From a family lineage of growers dating back to 1830, brother and sister team Pierre and Chantal Gonet are now at the helm of this family winery. Pierre is responsible for the creation of precise, defined wines that represent the terroir from where the grapes are grown, while Chantal than showcases her family’s production around the world. The winery is located in the most prestigious Grand Cru village of Le Mesnil sur Oger in the Côtes de Blancs area of Champagne. Here they grow their Chardonnay grapes using responsible and sustainable agriculture practices.
This wine made from 100% Chardonnay is brought to life by combining a few different terroirs from their vineyard holdings in the Côte des Blancs. It is characterized by its supple freshness and structure, developing aromas of freshly baked brioche and a generous mouthfeel. This is a Champagne for all occasions and reflects the mineral focused style of the winemaker.
This family owned estate since 1833 is located in the splendid terroir of Mailly, one of only thirteen villages ranked and known as Grand Cru, the highest designation of Champagne vineyards. The village’s vineyards are located in the Montagne de Reims subregion of Champagne, which is 8 km south of the main city of Reims and just north of Épernay, which is closer to the Côtes de Blancs area.
Made exclusively from 100% Pinot Noir, this champagne benefits by being aged 36 months in bottle prior to release, a lengthy extension to the law requirement of only 15 months, in order to achieve the perfect balance and maturity, This bold, powerful wine is reminiscent of dry wheat toast and bing cherry. The finish is concentrated and long, lingering with aftertastes of nuts, red apple and delicate hints of honey. This is for perfect for someone who usually prefers to drink red over white wine.
Château de Bligny is a unique property in that it is the only Champagne that has a ‘Château’ designation as a champagne harvester and maker. The original winery was built many centuries ago by the Marquis de Dampierre in the heart of the Côte des Bars region overlooking the village of Bligny, located so far southeast from the main part of the Champagne region that it is almost closer to Chablis. After changing ownership hands numerous times throughout the centuries, the current owner of the property and vineyards has made great investments to renovate and preserve this great historic, architectural and winemaking heritage.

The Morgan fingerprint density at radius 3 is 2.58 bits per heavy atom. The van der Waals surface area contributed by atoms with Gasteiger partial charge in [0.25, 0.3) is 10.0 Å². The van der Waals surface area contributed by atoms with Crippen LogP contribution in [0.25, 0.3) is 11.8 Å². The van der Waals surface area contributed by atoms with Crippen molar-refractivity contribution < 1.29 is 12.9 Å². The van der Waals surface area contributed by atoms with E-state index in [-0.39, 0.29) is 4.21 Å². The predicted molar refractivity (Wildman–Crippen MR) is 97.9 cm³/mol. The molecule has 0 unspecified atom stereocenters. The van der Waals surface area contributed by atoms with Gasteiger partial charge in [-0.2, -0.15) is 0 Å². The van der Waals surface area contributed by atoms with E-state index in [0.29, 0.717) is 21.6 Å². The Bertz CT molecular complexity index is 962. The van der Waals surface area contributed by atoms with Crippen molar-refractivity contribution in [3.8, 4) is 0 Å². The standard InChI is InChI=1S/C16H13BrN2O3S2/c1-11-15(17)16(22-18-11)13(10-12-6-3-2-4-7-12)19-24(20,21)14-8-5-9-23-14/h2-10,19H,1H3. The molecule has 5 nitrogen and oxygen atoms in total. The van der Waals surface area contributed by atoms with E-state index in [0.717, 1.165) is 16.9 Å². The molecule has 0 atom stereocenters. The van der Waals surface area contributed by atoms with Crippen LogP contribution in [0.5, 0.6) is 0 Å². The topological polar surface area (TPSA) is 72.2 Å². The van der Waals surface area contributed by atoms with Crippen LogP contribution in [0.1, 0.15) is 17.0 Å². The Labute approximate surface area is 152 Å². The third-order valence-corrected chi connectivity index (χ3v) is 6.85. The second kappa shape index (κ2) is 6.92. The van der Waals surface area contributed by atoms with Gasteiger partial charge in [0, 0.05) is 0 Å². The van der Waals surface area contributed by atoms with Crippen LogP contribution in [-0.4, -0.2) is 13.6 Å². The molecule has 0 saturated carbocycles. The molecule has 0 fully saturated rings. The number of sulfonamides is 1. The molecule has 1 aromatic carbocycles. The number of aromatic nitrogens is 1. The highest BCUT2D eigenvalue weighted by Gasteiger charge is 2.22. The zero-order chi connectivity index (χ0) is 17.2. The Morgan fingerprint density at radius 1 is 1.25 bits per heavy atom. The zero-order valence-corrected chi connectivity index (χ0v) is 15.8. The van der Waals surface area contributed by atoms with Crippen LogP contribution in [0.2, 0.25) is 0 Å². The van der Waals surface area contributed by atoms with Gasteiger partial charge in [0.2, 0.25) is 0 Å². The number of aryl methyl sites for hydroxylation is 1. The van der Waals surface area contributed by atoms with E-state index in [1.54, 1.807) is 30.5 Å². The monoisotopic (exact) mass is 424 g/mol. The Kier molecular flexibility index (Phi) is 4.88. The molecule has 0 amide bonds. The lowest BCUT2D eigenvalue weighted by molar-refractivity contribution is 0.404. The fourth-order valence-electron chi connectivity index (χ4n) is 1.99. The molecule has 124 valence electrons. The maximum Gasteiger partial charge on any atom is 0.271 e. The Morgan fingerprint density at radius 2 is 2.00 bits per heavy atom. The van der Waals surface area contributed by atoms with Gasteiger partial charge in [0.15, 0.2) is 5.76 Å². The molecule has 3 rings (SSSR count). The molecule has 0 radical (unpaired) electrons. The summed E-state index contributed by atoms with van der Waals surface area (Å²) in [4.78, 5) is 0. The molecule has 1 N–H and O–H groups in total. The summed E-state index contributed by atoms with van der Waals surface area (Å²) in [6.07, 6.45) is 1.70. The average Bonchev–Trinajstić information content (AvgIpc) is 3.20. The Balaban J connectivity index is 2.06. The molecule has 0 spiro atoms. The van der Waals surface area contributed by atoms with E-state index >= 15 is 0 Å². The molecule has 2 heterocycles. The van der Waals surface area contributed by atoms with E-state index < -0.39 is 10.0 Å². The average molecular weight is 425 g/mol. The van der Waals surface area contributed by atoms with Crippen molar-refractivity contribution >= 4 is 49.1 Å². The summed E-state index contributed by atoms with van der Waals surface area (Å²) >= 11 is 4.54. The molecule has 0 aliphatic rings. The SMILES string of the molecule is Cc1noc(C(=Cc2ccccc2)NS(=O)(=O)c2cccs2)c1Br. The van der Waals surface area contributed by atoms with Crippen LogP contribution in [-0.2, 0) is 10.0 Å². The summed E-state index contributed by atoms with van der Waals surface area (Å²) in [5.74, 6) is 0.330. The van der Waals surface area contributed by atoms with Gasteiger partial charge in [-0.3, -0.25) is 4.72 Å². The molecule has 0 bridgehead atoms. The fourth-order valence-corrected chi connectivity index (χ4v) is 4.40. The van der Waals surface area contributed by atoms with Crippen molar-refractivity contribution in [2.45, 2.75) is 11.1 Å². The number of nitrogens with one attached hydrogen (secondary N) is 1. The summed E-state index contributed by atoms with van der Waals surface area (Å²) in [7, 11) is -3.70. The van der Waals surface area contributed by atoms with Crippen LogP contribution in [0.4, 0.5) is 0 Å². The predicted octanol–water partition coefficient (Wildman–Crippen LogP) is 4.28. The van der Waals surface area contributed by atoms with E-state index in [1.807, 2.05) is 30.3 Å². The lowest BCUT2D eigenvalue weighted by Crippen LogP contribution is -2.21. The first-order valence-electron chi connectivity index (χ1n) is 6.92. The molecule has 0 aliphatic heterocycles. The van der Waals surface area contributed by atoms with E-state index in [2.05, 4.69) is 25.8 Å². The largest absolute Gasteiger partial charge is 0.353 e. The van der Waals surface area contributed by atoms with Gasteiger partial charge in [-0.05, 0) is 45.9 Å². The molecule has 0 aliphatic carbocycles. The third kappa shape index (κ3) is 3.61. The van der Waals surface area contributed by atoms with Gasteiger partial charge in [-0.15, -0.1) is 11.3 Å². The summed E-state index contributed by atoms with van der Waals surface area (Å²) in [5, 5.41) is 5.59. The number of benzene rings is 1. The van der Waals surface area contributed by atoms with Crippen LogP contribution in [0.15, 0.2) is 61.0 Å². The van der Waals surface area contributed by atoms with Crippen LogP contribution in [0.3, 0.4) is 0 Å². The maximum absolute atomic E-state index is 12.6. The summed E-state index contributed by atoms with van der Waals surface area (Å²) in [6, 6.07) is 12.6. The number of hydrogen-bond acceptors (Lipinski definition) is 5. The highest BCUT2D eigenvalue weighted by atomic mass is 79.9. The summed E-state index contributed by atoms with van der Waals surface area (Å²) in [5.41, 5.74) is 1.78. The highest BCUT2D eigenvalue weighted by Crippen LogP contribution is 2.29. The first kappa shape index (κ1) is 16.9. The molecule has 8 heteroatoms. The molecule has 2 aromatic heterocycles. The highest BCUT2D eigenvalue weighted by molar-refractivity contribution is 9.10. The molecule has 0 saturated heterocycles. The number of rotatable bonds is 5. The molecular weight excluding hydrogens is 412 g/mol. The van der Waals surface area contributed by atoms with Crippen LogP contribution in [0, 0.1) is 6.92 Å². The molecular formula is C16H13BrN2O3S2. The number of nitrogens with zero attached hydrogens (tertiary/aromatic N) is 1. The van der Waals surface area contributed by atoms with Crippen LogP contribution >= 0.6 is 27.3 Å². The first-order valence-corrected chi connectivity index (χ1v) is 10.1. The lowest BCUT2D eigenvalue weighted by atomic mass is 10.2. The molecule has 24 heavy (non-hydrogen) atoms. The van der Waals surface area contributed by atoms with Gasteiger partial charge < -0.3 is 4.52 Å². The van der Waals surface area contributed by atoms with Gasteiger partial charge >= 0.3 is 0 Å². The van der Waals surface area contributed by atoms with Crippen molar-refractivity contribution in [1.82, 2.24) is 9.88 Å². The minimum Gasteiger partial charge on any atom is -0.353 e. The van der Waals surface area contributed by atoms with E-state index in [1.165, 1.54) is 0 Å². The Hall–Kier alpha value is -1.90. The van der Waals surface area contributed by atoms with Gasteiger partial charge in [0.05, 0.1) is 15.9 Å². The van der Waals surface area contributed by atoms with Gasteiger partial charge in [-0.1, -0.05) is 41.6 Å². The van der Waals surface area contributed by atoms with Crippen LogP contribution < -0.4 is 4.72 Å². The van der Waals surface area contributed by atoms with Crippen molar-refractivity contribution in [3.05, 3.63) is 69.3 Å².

This wine is an unique and harmonious blend of the six historically permitted Champagne grape varieties versus the typical three. The blend is 1/6 each of Chardonnay, Pinot Noir, Pinot Meunier, Petite Meslier, Arbane and Pinot Blanc. The ‘Clos du Chateau has a delicate, floral scented nose. It is a well-structured, full wine that is powerful and lively on the palate with superb length. Such a rare pleasure to discover during the holiday season!
One of the best things about bubbly is that it is a category of wine on its own, just like white, red or rosé. You honestly don’t need a special occasion in order to drink it, although to have the excuse of brunch, bachelorette party or birthday doesn’t hurt. Cheers to you and yours during this holiday season!